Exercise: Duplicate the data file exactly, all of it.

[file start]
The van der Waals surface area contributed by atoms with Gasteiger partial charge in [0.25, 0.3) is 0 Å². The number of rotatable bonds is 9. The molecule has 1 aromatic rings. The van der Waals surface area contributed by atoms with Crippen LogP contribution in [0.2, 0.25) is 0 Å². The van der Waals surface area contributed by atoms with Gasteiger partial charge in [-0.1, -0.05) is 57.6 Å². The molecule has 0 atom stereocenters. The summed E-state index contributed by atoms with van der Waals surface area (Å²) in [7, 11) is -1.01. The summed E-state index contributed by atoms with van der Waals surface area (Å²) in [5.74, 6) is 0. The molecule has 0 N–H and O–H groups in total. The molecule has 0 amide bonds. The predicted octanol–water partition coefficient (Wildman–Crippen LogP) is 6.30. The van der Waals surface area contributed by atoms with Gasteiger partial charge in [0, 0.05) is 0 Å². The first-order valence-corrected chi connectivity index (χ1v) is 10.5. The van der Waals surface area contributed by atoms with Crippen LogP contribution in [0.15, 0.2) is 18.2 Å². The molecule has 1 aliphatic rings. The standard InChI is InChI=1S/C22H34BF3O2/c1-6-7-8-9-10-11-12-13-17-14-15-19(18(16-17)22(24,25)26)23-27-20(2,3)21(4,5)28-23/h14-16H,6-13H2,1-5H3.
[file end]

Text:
The van der Waals surface area contributed by atoms with Gasteiger partial charge in [0.25, 0.3) is 0 Å². The number of rotatable bonds is 9. The molecule has 1 aromatic rings. The van der Waals surface area contributed by atoms with Crippen LogP contribution in [0.2, 0.25) is 0 Å². The van der Waals surface area contributed by atoms with Gasteiger partial charge in [-0.1, -0.05) is 57.6 Å². The molecule has 0 atom stereocenters. The summed E-state index contributed by atoms with van der Waals surface area (Å²) in [7, 11) is -1.01. The summed E-state index contributed by atoms with van der Waals surface area (Å²) in [5.74, 6) is 0. The molecule has 0 N–H and O–H groups in total. The molecule has 0 amide bonds. The predicted octanol–water partition coefficient (Wildman–Crippen LogP) is 6.30. The van der Waals surface area contributed by atoms with Gasteiger partial charge in [0, 0.05) is 0 Å². The first-order valence-corrected chi connectivity index (χ1v) is 10.5. The van der Waals surface area contributed by atoms with Crippen LogP contribution in [0.15, 0.2) is 18.2 Å². The molecule has 1 aliphatic rings. The standard InChI is InChI=1S/C22H34BF3O2/c1-6-7-8-9-10-11-12-13-17-14-15-19(18(16-17)22(24,25)26)23-27-20(2,3)21(4,5)28-23/h14-16H,6-13H2,1-5H3.